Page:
Any well-considered public policy addresses implementation, compliance, and enforcement. Planning for noncompliance could reduce conflict in enforcement by first setting the expectation for the community and then having strategies for addressing non-compliant residents. Here are some items to consider.

Inform the public

Implement or continue with current education campaigns, tailoring them to address summertime distancing. Consider whether your education strategy will include a phone number to report violations.

Know your strategy

While surveys have shown a high level of compliance with stay-at-home orders and physical distancing protocols, there will undoubtedly be instances of residents who do not heed bans on public gatherings of a certain size. They will show up in a park, a parking lot, or at the waterfront despite public health recommendations and emergency declarations. Will these folks be cited, arrested, asked to leave, or asked to distance?

Tactics currently in use in public places around the country and the world include:

  • Deploying social distancing ambassadors. Ambassadors do not issue citations; they encourage healthy distancing. Seattle has 60 ambassadors in 15 parks and Minneapolis began an ambassador program in response to low social-distancing compliance.
  • Using signage. “Keep it Moving” signs capture the goal and potential consequences of non-compliance with just a few words.
  • Providing structural and orderly pathway and spacing hints to the public early in the season. Consider designating one-way paths in parks, like the ones some supermarkets use to reduce both confusion and contact.
  • Reconsidering parking lot usage. Some jurisdictions have closed parking lots, limited capacity, or restricted parking times.
  • Robots!

The more structure and assistance you can provide in the use of public spaces, the less likely there is to be conflict among residents and between staff and residents.

Expect unexpected visitors

If your city or town is one that allows residents to set off fireworks, you may see an increase of people traveling to your locale and larger-than-usual gatherings as people look to celebrate somewhere. Start messaging now to maintain and encourage the use of public health practices. Talk with neighboring towns, cities, or your county to ask for helping in spreading this message.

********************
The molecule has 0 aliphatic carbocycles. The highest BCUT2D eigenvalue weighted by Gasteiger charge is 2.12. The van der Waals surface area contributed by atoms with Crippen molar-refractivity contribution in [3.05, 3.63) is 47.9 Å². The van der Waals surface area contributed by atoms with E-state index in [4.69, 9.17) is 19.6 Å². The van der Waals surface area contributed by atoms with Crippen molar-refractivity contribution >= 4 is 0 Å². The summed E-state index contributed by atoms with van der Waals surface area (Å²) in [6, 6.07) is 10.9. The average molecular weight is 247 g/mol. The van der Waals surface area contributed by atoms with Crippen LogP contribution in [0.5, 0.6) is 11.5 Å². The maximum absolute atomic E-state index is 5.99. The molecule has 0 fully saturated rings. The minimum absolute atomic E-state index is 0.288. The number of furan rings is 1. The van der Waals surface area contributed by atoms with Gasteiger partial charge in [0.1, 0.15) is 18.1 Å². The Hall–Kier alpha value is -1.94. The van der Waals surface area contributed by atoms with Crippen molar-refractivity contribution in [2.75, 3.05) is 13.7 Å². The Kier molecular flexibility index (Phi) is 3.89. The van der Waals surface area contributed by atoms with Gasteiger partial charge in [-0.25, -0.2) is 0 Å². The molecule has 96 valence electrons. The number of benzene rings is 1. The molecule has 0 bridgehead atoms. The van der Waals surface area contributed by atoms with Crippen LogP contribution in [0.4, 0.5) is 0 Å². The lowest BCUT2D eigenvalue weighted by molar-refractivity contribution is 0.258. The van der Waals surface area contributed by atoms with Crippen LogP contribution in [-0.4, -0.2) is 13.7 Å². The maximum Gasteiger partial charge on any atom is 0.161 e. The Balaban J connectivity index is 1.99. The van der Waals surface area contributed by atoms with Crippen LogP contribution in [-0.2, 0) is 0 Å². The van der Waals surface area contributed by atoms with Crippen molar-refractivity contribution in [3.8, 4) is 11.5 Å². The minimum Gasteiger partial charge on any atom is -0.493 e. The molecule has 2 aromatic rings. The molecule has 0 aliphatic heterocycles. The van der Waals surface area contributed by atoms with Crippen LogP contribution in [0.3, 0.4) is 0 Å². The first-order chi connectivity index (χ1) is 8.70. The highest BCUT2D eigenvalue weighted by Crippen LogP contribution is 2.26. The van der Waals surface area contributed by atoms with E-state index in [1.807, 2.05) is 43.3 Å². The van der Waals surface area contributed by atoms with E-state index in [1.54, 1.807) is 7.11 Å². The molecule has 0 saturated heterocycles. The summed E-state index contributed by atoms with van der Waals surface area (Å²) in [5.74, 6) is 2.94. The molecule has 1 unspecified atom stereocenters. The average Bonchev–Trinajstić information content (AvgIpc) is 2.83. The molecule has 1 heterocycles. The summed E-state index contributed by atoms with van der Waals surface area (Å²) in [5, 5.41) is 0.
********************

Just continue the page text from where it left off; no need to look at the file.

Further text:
A last question to consider

What will your jurisdiction opt for regarding compliance? Many Washington jurisdictions are opting for compliance reminders rather than punishment, whether provided by park or city staff or law enforcement.

Conclusion and Legislative Note

By state law, fireworks may be sold and used between June 28-July 5 (RCW 70.77.395). Similarly, they may be sold between December 27-31 but can only discharged from 6:00 p.m. on December 31 until 1:00 a.m. on January 1 of the subsequent year, and as provided in RCW 70.77.311. Any jurisdiction may adopt more restrictive legislation, such as a ban, so long as the effective date is one year after adoption.

MRSC is a private nonprofit organization serving local governments in Washington State. Eligible government agencies in Washington State may use our free, one-on-one Ask MRSC service to get answers to legal, policy, or financial questions.

About Laura Crandall

Laura Crandall worked for MRSC as a Public Policy Consultant and Finance Analyst from August 2018 to September 2020. She no longer works for MRSC.

Previously, Laura worked as a Management Analyst with the City of Burien and as an Analyst in the Finance Department with the City of Tukwila. Laura has an MPA from Seattle University with a focus in local government. She was selected for an ICMA Local Government Management Fellowship after graduating.

Laura served as executive director of a nonprofit for six years, and has experience in organizational and program development, staff management and mentoring, budgeting, and benefits.

VIEW ALL POSTS BY Laura Crandall